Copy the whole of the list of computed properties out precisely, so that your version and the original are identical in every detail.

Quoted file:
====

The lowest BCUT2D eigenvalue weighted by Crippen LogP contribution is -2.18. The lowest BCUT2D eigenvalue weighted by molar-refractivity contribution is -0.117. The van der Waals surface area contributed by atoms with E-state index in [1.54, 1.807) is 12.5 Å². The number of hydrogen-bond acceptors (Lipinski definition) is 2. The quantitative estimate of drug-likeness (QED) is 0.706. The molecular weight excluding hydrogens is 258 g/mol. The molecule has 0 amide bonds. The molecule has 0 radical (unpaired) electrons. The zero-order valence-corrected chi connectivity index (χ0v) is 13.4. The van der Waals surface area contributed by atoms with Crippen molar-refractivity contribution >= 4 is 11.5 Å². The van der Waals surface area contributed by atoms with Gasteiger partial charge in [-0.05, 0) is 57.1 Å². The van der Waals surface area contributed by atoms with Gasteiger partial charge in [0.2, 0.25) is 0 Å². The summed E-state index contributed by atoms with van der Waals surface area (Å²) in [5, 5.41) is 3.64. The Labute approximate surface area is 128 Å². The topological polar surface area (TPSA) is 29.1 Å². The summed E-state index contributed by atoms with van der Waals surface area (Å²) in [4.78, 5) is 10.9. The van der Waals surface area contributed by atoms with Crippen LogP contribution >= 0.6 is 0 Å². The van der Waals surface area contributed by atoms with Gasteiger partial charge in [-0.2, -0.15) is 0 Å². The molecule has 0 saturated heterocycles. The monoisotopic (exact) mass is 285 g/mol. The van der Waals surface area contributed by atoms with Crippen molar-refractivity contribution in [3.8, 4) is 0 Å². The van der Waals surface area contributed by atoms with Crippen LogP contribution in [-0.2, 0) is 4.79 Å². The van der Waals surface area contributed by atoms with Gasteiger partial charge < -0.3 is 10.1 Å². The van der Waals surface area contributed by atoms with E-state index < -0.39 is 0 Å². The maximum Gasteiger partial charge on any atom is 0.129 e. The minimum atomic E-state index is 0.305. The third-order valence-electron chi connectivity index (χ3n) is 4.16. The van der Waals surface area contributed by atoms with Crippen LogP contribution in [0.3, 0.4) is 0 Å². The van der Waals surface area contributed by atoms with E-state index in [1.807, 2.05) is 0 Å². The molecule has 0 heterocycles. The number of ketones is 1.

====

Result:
The lowest BCUT2D eigenvalue weighted by Crippen LogP contribution is -2.18. The lowest BCUT2D eigenvalue weighted by molar-refractivity contribution is -0.117. The van der Waals surface area contributed by atoms with E-state index in [1.54, 1.807) is 12.5 Å². The number of hydrogen-bond acceptors (Lipinski definition) is 2. The quantitative estimate of drug-likeness (QED) is 0.706. The molecular weight excluding hydrogens is 258 g/mol. The molecule has 0 amide bonds. The molecule has 0 radical (unpaired) electrons. The zero-order valence-corrected chi connectivity index (χ0v) is 13.4. The van der Waals surface area contributed by atoms with Crippen molar-refractivity contribution >= 4 is 11.5 Å². The van der Waals surface area contributed by atoms with Gasteiger partial charge in [-0.05, 0) is 57.1 Å². The van der Waals surface area contributed by atoms with Gasteiger partial charge in [0.2, 0.25) is 0 Å². The summed E-state index contributed by atoms with van der Waals surface area (Å²) in [5, 5.41) is 3.64. The Labute approximate surface area is 128 Å². The topological polar surface area (TPSA) is 29.1 Å². The summed E-state index contributed by atoms with van der Waals surface area (Å²) in [4.78, 5) is 10.9. The van der Waals surface area contributed by atoms with Crippen LogP contribution >= 0.6 is 0 Å². The van der Waals surface area contributed by atoms with Gasteiger partial charge in [-0.2, -0.15) is 0 Å². The molecule has 0 saturated heterocycles. The monoisotopic (exact) mass is 285 g/mol. The van der Waals surface area contributed by atoms with Crippen molar-refractivity contribution in [3.8, 4) is 0 Å². The van der Waals surface area contributed by atoms with Crippen LogP contribution in [-0.2, 0) is 4.79 Å². The van der Waals surface area contributed by atoms with Gasteiger partial charge < -0.3 is 10.1 Å². The van der Waals surface area contributed by atoms with E-state index < -0.39 is 0 Å². The maximum Gasteiger partial charge on any atom is 0.129 e. The minimum atomic E-state index is 0.305. The third-order valence-electron chi connectivity index (χ3n) is 4.16. The van der Waals surface area contributed by atoms with Crippen LogP contribution in [0.3, 0.4) is 0 Å². The van der Waals surface area contributed by atoms with E-state index in [1.807, 2.05) is 0 Å². The molecule has 0 heterocycles. The number of ketones is 1.